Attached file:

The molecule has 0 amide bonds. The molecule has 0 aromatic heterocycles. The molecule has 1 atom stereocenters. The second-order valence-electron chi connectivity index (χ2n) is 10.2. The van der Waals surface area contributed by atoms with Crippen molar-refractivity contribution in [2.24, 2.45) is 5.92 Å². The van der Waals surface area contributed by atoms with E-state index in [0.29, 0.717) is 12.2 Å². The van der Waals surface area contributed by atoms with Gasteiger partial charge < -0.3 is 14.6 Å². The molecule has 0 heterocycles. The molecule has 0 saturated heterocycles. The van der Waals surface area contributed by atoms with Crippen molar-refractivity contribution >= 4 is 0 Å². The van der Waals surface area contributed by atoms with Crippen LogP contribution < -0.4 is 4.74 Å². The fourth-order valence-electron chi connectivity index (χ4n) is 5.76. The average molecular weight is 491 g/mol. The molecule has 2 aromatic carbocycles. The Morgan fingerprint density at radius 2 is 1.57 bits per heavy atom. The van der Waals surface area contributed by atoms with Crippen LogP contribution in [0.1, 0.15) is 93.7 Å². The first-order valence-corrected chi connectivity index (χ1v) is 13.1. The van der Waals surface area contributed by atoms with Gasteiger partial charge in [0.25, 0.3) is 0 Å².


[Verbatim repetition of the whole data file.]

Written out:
The molecule has 0 amide bonds. The molecule has 0 aromatic heterocycles. The molecule has 1 atom stereocenters. The second-order valence-electron chi connectivity index (χ2n) is 10.2. The van der Waals surface area contributed by atoms with Crippen molar-refractivity contribution in [2.24, 2.45) is 5.92 Å². The van der Waals surface area contributed by atoms with E-state index in [0.29, 0.717) is 12.2 Å². The van der Waals surface area contributed by atoms with Gasteiger partial charge < -0.3 is 14.6 Å². The molecule has 0 heterocycles. The molecule has 0 saturated heterocycles. The van der Waals surface area contributed by atoms with Crippen molar-refractivity contribution >= 4 is 0 Å². The van der Waals surface area contributed by atoms with Crippen LogP contribution < -0.4 is 4.74 Å². The fourth-order valence-electron chi connectivity index (χ4n) is 5.76. The average molecular weight is 491 g/mol. The molecule has 2 aromatic carbocycles. The Morgan fingerprint density at radius 2 is 1.57 bits per heavy atom. The van der Waals surface area contributed by atoms with Crippen LogP contribution in [0.1, 0.15) is 93.7 Å². The first-order valence-corrected chi connectivity index (χ1v) is 13.1. The van der Waals surface area contributed by atoms with Gasteiger partial charge in [0.25, 0.3) is 0 Å².